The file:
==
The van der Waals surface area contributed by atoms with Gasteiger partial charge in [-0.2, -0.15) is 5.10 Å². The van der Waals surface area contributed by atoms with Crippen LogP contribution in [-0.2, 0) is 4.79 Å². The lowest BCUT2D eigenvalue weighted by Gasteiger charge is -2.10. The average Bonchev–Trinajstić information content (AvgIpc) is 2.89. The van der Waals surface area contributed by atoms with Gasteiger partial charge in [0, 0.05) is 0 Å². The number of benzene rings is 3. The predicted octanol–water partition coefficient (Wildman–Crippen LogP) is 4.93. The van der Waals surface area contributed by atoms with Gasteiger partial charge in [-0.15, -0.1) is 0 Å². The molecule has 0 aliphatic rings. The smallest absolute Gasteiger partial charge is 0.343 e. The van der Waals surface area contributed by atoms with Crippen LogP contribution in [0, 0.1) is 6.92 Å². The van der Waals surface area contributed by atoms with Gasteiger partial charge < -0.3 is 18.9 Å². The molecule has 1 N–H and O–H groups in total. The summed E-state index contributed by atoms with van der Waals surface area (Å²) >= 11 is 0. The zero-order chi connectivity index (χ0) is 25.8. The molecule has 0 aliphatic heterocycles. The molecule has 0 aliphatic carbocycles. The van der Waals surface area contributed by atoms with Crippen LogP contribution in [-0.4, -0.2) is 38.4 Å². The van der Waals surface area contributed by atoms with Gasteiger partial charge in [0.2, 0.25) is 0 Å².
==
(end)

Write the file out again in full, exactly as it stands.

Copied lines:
The van der Waals surface area contributed by atoms with Gasteiger partial charge in [-0.2, -0.15) is 5.10 Å². The van der Waals surface area contributed by atoms with Crippen LogP contribution in [-0.2, 0) is 4.79 Å². The lowest BCUT2D eigenvalue weighted by Gasteiger charge is -2.10. The average Bonchev–Trinajstić information content (AvgIpc) is 2.89. The van der Waals surface area contributed by atoms with Gasteiger partial charge in [0, 0.05) is 0 Å². The number of benzene rings is 3. The predicted octanol–water partition coefficient (Wildman–Crippen LogP) is 4.93. The van der Waals surface area contributed by atoms with Gasteiger partial charge in [-0.15, -0.1) is 0 Å². The molecule has 0 aliphatic rings. The smallest absolute Gasteiger partial charge is 0.343 e. The van der Waals surface area contributed by atoms with Crippen LogP contribution in [0, 0.1) is 6.92 Å². The van der Waals surface area contributed by atoms with Gasteiger partial charge < -0.3 is 18.9 Å². The molecule has 1 N–H and O–H groups in total. The summed E-state index contributed by atoms with van der Waals surface area (Å²) >= 11 is 0. The zero-order chi connectivity index (χ0) is 25.8. The molecule has 0 aliphatic heterocycles. The molecule has 0 aliphatic carbocycles. The van der Waals surface area contributed by atoms with Crippen LogP contribution in [-0.4, -0.2) is 38.4 Å². The van der Waals surface area contributed by atoms with Gasteiger partial charge in [0.2, 0.25) is 0 Å².